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Displaced Boko Haram Survivors naratted Ordeal

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Following a series of ghastly attacks in the state, hundreds of people got displaced; some of the fleeing residents reached St. Theresa’s Cathedral, Yola, to receive foodstuffs and medical care.

Several refugees with The Vanguard, telling their terrible stories of torture in the hands of the sect members.

Cecilia Sumaila from Madagali narrated how Boko Haram came after her threatening her with killing unless she got converted to Islam.

“When the Boko Haram insurgents came to my house, they met me and said they have been looking for me and I asked them why? They said they want me to convert to Islam and I told them I could never do that. They said ok, if they cannot convert me to Islam, then they would kill me.

“They tied my hands and legs behind and said they will take me to Sambisa forest and slaughter me and my children will never see me again. So everyone at home was kneeling and crying, including my mother in-law who held my feet and said they will not take me anywhere. They were crying and begging that I should not be taken away but they insisted, saying I am very stubborn because I refused to convert to Islam.”

Still she was whisked away from the house and for hours had been intimidating her, however the woman refused to convert to Islam. Unexpectedly for the victim, she was released, with the militants saying it was due to her mother-in-law.

Martina Ibrahim from Gulak said one woman helped her to run away, adding that she still does not know where her whole family is.

“When they came to my house, they met four of us, so they asked if we are Christians or Moslems and we said we are Christians so they said we should follow them so they could convert us to Islam. They took four of us to a big house still in Gulak. Fortunately, one of the women being held there helped me escape. She helped me to climb the wall and I scaled the wall to freedom. Sadly, I don’t know whether the woman eventually escaped or she is still there in captivity. I don’t know where my husband and children are, whether they are alive or dead, I can’t say.”

Elizabeth Chutsi from Bazza said soldiers had warned locals to leave, which she did not manage to do beforehand.

“As I was coming out of the kitchen, two members of the Boko Hara sect came in with two turkeys and two chickens. They asked why I did not run and I said I was having stomach ache. They said I should not be afraid, that I should stay there and kill the turkeys and chickens and cook for them. So I asked them to allow me go and get my children so we could all do the job and they said I should go. I was walking as if I was going to drop dead at any moment. They had guns and cutlasses. As I opened the door, I saw some youths firing shots at some rocks. Those two were still in the house waiting for me to return. I went behind the hill and ran away.”

Kiviana John, the widow from Gulak, had no one to help her saying she spent a week in hiding without food.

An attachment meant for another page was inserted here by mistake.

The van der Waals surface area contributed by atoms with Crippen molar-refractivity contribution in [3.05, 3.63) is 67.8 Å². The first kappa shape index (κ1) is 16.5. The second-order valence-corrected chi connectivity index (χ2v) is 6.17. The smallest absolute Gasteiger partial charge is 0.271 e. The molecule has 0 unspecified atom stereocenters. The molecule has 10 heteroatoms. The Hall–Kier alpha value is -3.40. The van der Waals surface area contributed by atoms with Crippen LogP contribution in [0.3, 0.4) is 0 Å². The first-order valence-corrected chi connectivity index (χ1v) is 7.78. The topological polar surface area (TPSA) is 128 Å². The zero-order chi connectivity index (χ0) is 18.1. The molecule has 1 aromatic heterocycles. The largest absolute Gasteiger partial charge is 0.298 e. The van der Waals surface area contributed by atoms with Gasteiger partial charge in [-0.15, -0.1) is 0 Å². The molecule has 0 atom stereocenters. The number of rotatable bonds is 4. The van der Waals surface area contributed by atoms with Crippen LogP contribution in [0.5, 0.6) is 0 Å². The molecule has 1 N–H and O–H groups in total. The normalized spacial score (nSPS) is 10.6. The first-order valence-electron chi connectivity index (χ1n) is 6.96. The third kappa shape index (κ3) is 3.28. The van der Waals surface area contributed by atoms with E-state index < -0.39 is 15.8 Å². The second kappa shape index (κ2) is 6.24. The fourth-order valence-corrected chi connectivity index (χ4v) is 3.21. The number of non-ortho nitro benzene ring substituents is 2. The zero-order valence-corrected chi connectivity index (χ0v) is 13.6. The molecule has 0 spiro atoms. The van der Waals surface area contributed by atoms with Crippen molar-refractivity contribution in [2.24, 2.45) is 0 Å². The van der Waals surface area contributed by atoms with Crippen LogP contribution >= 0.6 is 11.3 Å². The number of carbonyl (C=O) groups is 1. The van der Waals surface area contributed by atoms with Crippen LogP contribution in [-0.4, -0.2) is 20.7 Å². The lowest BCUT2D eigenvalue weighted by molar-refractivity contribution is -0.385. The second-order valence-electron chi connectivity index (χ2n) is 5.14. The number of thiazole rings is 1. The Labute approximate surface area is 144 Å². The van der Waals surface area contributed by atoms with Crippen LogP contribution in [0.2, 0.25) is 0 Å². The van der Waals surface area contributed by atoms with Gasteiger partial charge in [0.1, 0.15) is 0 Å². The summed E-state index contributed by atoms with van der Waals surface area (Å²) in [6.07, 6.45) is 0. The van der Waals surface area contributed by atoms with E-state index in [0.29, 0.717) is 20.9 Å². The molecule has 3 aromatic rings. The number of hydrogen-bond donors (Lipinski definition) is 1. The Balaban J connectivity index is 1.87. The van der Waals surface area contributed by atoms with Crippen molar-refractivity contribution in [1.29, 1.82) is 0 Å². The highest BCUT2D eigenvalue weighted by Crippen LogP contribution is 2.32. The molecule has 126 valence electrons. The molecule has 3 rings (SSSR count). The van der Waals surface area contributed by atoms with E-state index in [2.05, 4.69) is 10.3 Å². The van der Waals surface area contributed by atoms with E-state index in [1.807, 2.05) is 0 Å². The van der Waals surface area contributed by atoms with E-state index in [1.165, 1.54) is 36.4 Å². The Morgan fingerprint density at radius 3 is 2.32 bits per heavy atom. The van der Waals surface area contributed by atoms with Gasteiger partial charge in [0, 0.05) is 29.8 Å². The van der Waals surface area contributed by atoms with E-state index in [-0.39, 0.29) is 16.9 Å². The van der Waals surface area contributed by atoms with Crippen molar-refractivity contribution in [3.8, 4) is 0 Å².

“We were in the bush for one week without food. One day, my sister said we should go and look for food as others were doing since the children were hungry and sick. She insisted we go and look for food. We decided to go to Gulak because my children were really hungry and sick.

As they went out at night to look for food, the women were caught by insurgents and taken to the camp.

“As he rode slowly and we followed behind, he was cursing us, calling us heathens whom Allah had sent them to save but we prefer darkness to light. ‘You heathens, we want to make you clean and show you the light so that you will follow the way of truth but you prefer darkness, we will deal with you.’ 

The woman behaved corageously saying she was ready to accept death rather than being converted to Islam.

“I said no problem, if death comes while following Christ, no problem but I will not abandon my faith for Islam. The other women with me could not utter a word. I told them to say something, that even if we are to face death, we should die in Christ. He went ahead of us on his bike as we followed behind.

“Whenever he look back, we would hasten our steps and whenever he turned his face away from us, we would slow down. At a point, he turned into a corner and could not see us.
We quickly dropped the foodstuff to save our lives. We ran into a tomb and stayed for some time. They were looking for us all over the place and when they could not find us, they left, that was how God saved us and we escaped being taken to their camp.”

Barnabas Paul Mbiya from Michika narrated how he and his relative spent 3 days on the mountain, starving. However on the third day Mbiya decided to take his family and go down to head to Yola.

Mbiya believes that some of the soldiers are sympathetic to the insurgents. He said:

“We cannot say they are sympathisers but some of the commanders have already sold out the soldiers. That is what is happening. So when they attack, the commanders will not command the troops to attack them. They just keep withdrawing instead of attacking.
But I think some of the soldiers are members of Boko Haram; in fact, many are sympathetic to the sect because some of the soldiers don’t shoot at the insurgents, they just shoot into the air to exhaust their bullets. Some have been known to shoot at fellow soldiers instead of the insurgents.”

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